Third: Approximately 42 J-10Cs
The J-10C, a PLA Air Force fighter jet, has been widely acquired since its 2018 release, with nearly 50 purchases each year until 2021, when production shifted to satisfy Pakistan’s demand. This lightweight, single-engine jet is a ‘4+ generation’ and is comparable to the F-35A in overall performance.
Although the J-10C lacks stealth, it offers high availability, easy maintenance, excellent flight performances, and advanced weaponry. Its design emphasizes low operational costs and minimal maintenance needs. Even with these features, the J-10C outperforms the Russian Su-35 and the local J-16 in simulated battles.
The J-10C, like similarly sized aircraft, has a short range and smaller radar and weapons payload. However, it provides an efficient, low-cost way for Chinese fighter units to modernize to the latest avionics, weaponry, and flight performance standards. It outperforms the J-7 and J-10A fighters it replaced and has significant advantages over most fighter classes the PLA Air Force might face in battle.
Fourth: Approximately 40 Su-30/34/35 Flankers
The Su-27 Flanker, a fourth-generation heavyweight air superiority fighter, was introduced into the Soviet Air Force and the Air Defence Forces in 1984. Due to Russia’s economic contraction and reduced defense budget in 1992, the Defence Ministry reduced the acquisition of other fighter classes. But the Su-27 continued to operate efficiently across Russia’s vast territory.
Despite being outnumbered by NATO, the Flanker’s superior performance was seen as an advantage. In the past three decades, the Russian Air Force’s reliance on the Flanker design has grown. The majority of fighter acquisitions have been Su-30M2 and SM multirole fighters, Su-34 strike fighters, and Su-35 air superiority fighters, which are manufactured at facilities in Irkutsk, Novosibirsk, and Komsomolsk on Amur.
Even though they have different capabilities and low parts commonality, the Flanker classes offer complementary capabilities. However, the acquisition scale of these classes is still lower than in same-class in the U.S. and China. This showing the reduction of the Russian Air Force’s fighter fleet.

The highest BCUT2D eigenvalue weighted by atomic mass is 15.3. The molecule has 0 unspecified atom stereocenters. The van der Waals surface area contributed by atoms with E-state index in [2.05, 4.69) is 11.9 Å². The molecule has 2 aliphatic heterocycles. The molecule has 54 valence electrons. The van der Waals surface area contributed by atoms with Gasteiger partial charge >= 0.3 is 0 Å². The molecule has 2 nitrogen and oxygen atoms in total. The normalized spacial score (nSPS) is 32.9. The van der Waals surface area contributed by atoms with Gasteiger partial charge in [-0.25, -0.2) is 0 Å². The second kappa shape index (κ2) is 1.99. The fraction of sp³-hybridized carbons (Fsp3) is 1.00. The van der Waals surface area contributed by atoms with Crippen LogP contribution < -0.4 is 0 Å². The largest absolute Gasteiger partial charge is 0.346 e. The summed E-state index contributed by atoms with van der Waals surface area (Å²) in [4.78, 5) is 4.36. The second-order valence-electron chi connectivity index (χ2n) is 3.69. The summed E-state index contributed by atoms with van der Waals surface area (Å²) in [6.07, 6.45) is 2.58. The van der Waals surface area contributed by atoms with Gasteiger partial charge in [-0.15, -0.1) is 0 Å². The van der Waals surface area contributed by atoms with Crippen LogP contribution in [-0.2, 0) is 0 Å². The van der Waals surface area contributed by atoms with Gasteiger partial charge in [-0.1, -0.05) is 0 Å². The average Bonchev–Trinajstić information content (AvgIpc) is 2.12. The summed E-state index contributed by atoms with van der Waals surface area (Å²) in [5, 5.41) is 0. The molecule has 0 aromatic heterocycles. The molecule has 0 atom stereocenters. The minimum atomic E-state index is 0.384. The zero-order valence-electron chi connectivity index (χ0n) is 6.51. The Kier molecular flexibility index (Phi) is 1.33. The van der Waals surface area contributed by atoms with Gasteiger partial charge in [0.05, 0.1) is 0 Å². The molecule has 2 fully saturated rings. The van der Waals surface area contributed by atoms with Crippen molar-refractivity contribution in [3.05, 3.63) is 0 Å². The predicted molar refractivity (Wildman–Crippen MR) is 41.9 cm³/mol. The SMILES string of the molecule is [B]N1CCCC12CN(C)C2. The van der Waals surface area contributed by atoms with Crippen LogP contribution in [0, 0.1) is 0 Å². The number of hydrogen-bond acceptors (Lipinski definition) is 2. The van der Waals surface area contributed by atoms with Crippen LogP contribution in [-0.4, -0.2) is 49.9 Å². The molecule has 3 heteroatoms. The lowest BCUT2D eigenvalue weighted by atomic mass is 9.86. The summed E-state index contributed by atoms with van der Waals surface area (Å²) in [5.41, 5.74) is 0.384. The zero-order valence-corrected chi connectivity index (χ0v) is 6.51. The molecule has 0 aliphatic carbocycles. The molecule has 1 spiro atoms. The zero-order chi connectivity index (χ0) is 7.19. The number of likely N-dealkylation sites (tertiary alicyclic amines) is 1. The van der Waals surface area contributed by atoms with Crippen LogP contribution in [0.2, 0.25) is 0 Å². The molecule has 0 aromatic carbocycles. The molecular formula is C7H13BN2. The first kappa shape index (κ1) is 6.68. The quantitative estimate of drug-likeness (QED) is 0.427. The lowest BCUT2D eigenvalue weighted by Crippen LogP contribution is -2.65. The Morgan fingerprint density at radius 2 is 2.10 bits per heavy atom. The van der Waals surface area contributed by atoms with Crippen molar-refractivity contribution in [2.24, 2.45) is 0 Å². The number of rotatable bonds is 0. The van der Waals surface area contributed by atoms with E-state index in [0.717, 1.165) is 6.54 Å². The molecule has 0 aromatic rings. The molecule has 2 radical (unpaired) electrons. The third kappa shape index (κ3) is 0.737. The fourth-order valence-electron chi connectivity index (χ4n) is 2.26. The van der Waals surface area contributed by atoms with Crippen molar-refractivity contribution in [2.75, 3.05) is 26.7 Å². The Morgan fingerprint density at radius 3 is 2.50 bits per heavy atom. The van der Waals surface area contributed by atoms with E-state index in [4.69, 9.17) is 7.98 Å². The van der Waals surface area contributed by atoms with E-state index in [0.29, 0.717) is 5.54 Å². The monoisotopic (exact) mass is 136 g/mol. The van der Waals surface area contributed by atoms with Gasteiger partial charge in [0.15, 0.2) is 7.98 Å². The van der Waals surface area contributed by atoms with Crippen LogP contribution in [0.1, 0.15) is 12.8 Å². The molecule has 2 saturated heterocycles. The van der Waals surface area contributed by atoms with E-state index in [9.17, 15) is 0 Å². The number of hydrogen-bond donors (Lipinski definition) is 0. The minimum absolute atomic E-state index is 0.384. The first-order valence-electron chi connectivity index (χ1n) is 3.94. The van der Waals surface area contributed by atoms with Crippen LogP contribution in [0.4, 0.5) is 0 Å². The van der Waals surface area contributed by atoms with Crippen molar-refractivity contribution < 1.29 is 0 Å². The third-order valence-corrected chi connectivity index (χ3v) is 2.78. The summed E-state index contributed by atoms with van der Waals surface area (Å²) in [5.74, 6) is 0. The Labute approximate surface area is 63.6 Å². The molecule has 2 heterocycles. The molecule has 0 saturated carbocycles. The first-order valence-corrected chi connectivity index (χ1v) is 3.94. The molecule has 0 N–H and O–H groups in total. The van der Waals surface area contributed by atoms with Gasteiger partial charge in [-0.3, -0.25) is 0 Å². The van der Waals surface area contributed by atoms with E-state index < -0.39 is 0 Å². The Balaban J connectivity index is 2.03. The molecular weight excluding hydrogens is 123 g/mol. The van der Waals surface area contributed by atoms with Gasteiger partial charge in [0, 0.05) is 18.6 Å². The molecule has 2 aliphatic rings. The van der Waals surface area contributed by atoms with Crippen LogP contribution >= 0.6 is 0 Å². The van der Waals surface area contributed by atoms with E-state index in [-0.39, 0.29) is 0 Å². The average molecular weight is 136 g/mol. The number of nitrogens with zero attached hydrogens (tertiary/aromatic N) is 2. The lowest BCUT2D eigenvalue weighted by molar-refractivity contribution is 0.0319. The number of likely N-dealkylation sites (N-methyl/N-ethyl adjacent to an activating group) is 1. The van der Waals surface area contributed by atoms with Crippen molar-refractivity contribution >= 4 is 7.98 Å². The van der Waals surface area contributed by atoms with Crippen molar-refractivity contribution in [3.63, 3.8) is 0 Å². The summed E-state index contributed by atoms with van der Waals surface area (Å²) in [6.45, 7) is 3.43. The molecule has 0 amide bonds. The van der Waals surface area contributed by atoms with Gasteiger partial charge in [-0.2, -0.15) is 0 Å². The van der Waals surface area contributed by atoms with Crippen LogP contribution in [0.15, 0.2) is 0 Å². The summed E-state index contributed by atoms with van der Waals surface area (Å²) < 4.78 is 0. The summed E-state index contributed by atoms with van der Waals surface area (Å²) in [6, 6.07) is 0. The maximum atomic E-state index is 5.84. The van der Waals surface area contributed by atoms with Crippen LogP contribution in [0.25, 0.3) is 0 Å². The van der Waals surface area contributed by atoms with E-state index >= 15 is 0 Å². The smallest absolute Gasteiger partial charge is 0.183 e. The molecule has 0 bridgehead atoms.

Initially, it was anticipated that Flanker would acquisitions series stop in the early 2010s, about ten years after the introduction of the fifth-generation MiG 1.42. However, due to Russia’s difficulties with operationalizing a fifth-generation fighter, the reliance on Flanker variants has continued.
Fifth: Approximately 28 J-16s
In the late 1980s, Moscow improved its security ties with China and supplied them with the Su-27 Flanker, its first foreign recipient. China went on to acquire a large fleet of these aircraft including nearly 100 Su-30 variants and licensed the domestic production of the Su-27.
China bought more Su-27s than the Russian Defence Ministry could afford. Most of these planes went to the Chinese People’s Liberation Army Air Force and Navy. Interestingly, Chinese versions of the Su-27 outmatched the Russian ones due to advancements in technology. The introduction of the J-16 in 2014 was a significant milestone.
The J-16 outperformed the Russian Su-34 and Su-35 in many aspects, despite having lesser range and engine power. Its superior performance was due to the use of composite materials, AESA radar, advanced warfare capabilities, and sophisticated weaponry. China has been acquiring J-16s at double the rate of Russian Flanker models. The J-16 is versatile, balancing air superiority and strike roles. However, the emergence of the J-20 has led to a decrease in Chinese investment in Flanker type aircraft.